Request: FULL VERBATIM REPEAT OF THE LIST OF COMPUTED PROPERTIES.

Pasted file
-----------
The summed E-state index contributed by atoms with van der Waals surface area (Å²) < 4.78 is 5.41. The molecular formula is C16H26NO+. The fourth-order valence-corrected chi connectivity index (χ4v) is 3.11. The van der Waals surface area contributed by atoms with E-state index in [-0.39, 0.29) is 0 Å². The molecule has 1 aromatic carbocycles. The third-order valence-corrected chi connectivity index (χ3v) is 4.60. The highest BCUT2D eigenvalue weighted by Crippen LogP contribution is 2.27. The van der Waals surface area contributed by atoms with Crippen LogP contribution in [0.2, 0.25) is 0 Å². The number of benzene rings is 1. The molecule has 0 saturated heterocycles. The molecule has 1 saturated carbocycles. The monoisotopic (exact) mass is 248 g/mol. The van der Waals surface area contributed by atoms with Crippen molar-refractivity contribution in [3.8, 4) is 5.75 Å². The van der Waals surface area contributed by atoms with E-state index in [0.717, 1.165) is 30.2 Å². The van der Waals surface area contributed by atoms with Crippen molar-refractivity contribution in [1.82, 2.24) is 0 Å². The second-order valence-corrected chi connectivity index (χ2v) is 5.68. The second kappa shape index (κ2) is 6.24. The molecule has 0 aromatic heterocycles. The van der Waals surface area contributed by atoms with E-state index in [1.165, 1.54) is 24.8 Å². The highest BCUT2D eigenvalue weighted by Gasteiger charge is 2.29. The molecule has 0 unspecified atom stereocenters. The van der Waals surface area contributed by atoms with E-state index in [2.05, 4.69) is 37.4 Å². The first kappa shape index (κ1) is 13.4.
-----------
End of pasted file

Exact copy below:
The summed E-state index contributed by atoms with van der Waals surface area (Å²) < 4.78 is 5.41. The molecular formula is C16H26NO+. The fourth-order valence-corrected chi connectivity index (χ4v) is 3.11. The van der Waals surface area contributed by atoms with E-state index in [-0.39, 0.29) is 0 Å². The molecule has 1 aromatic carbocycles. The third-order valence-corrected chi connectivity index (χ3v) is 4.60. The highest BCUT2D eigenvalue weighted by Crippen LogP contribution is 2.27. The van der Waals surface area contributed by atoms with Crippen LogP contribution in [0.2, 0.25) is 0 Å². The number of benzene rings is 1. The molecule has 0 saturated heterocycles. The molecule has 1 saturated carbocycles. The monoisotopic (exact) mass is 248 g/mol. The van der Waals surface area contributed by atoms with Crippen molar-refractivity contribution in [3.8, 4) is 5.75 Å². The van der Waals surface area contributed by atoms with E-state index in [0.717, 1.165) is 30.2 Å². The van der Waals surface area contributed by atoms with Crippen molar-refractivity contribution in [1.82, 2.24) is 0 Å². The second-order valence-corrected chi connectivity index (χ2v) is 5.68. The second kappa shape index (κ2) is 6.24. The molecule has 0 aromatic heterocycles. The van der Waals surface area contributed by atoms with E-state index in [1.165, 1.54) is 24.8 Å². The highest BCUT2D eigenvalue weighted by Gasteiger charge is 2.29. The molecule has 0 unspecified atom stereocenters. The van der Waals surface area contributed by atoms with E-state index in [2.05, 4.69) is 37.4 Å². The first kappa shape index (κ1) is 13.4.